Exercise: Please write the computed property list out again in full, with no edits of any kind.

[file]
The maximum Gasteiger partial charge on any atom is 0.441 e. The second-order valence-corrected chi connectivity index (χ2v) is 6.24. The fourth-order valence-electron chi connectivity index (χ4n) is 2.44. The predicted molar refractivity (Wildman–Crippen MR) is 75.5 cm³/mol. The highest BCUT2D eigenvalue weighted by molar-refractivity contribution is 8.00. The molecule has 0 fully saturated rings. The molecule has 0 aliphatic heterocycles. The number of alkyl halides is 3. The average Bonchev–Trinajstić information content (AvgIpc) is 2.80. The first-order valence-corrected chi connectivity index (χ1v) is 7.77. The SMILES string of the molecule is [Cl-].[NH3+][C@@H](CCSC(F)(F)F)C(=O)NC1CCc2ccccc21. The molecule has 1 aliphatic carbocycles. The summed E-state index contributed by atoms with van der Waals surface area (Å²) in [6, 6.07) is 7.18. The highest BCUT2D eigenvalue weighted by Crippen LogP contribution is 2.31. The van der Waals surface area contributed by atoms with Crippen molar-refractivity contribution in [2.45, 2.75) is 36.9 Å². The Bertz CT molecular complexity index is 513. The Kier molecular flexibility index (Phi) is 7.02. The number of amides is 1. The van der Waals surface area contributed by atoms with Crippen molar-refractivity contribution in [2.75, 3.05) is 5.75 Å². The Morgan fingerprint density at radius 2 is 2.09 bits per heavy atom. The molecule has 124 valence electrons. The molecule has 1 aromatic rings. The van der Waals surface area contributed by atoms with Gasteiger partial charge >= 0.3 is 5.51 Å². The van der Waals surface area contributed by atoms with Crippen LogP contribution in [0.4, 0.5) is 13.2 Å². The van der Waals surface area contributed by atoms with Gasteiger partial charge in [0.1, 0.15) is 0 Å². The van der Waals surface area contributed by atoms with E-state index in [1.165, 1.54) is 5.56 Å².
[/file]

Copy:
The maximum Gasteiger partial charge on any atom is 0.441 e. The second-order valence-corrected chi connectivity index (χ2v) is 6.24. The fourth-order valence-electron chi connectivity index (χ4n) is 2.44. The predicted molar refractivity (Wildman–Crippen MR) is 75.5 cm³/mol. The highest BCUT2D eigenvalue weighted by molar-refractivity contribution is 8.00. The molecule has 0 fully saturated rings. The molecule has 0 aliphatic heterocycles. The number of alkyl halides is 3. The average Bonchev–Trinajstić information content (AvgIpc) is 2.80. The first-order valence-corrected chi connectivity index (χ1v) is 7.77. The SMILES string of the molecule is [Cl-].[NH3+][C@@H](CCSC(F)(F)F)C(=O)NC1CCc2ccccc21. The molecule has 1 aliphatic carbocycles. The summed E-state index contributed by atoms with van der Waals surface area (Å²) in [6, 6.07) is 7.18. The highest BCUT2D eigenvalue weighted by Crippen LogP contribution is 2.31. The van der Waals surface area contributed by atoms with Crippen molar-refractivity contribution in [2.45, 2.75) is 36.9 Å². The Bertz CT molecular complexity index is 513. The Kier molecular flexibility index (Phi) is 7.02. The number of amides is 1. The van der Waals surface area contributed by atoms with Crippen molar-refractivity contribution in [2.75, 3.05) is 5.75 Å². The Morgan fingerprint density at radius 2 is 2.09 bits per heavy atom. The molecule has 124 valence electrons. The molecule has 1 aromatic rings. The van der Waals surface area contributed by atoms with Gasteiger partial charge >= 0.3 is 5.51 Å². The van der Waals surface area contributed by atoms with Crippen LogP contribution in [0.4, 0.5) is 13.2 Å². The van der Waals surface area contributed by atoms with Gasteiger partial charge in [0.1, 0.15) is 0 Å². The van der Waals surface area contributed by atoms with E-state index in [1.165, 1.54) is 5.56 Å².